Megamouth, whale sharks resurface in Macajalar Bay
Former Land vOffice-10 Director Oscar Salcedo has witnessed the sightings and posted it on his social media accounts on Sunday.
He said he talked to some fishermen in the vicinity and told him that there have been some observations of whale sharks and megamouth sharks in Misamis Oriental water before, specifically in the municipal waters of Balingoan and Talisayan.
In the past decades, Talisayan used to celebrate “Tawiki Festival” because of the abundance of whale sharks spotted in the area, which was said to have a population size similar in Oslob, Cebu.
However, it slowly diminished because of illegal fishing activities. They were hunted for their fins by people of coastal communities until the Bureau of Fisheries and Aquatic Resources banned the practice in 1998, Talisayan Municipal Administrator Mariano Candano said.
In 2016, Mayor Rommel Maslog planned to develop whale shark sight-seeing tours to attract tourists and perk up local tourism, but they suddenly disappeared with no specific explanation, with BFAR even wondering how they disappeared.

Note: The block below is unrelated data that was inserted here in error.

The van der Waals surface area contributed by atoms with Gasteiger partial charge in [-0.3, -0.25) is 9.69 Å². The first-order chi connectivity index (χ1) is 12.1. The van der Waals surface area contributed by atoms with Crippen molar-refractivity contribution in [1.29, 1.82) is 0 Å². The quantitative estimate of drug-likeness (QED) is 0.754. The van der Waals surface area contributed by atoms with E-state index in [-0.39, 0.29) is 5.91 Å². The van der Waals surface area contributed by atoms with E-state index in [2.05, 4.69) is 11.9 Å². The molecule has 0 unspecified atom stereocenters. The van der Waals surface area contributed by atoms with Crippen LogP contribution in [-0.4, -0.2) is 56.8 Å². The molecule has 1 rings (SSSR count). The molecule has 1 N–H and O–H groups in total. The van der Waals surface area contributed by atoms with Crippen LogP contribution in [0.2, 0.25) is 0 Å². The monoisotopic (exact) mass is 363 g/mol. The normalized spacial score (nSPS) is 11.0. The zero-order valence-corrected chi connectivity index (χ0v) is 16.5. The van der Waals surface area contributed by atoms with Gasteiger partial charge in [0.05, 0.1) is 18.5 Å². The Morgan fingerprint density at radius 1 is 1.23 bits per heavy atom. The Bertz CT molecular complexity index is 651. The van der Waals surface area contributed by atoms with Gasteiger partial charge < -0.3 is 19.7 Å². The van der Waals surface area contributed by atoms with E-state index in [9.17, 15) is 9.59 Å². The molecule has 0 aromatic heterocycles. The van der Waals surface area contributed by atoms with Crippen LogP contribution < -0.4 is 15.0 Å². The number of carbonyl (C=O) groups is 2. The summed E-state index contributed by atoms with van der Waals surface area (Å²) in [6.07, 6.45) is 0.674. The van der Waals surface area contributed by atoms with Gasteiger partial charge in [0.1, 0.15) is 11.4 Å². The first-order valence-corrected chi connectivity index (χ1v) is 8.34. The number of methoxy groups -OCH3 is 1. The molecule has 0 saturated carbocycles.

Most of the whale sharks found in the Philippines have lengths of five to seven meters, the smallest whale shark in the world was found in Bicol waters at 0.46m in length.
The whale shark has a distinguishable checkerboard and spots pattern on its body except in the ventral side. Another distinguishing feature of the whale shark is its terminally located mouth.
They are found throughout the Philippines with a number of feeding aggregations near the coast, such as the Ticao/Burias Pass, Bohol/Mindanao Sea, and Puerto Princesa Bay. These feeding aggregation sites are the location of a lucrative whale shark interaction tourism enterprise. (PNA)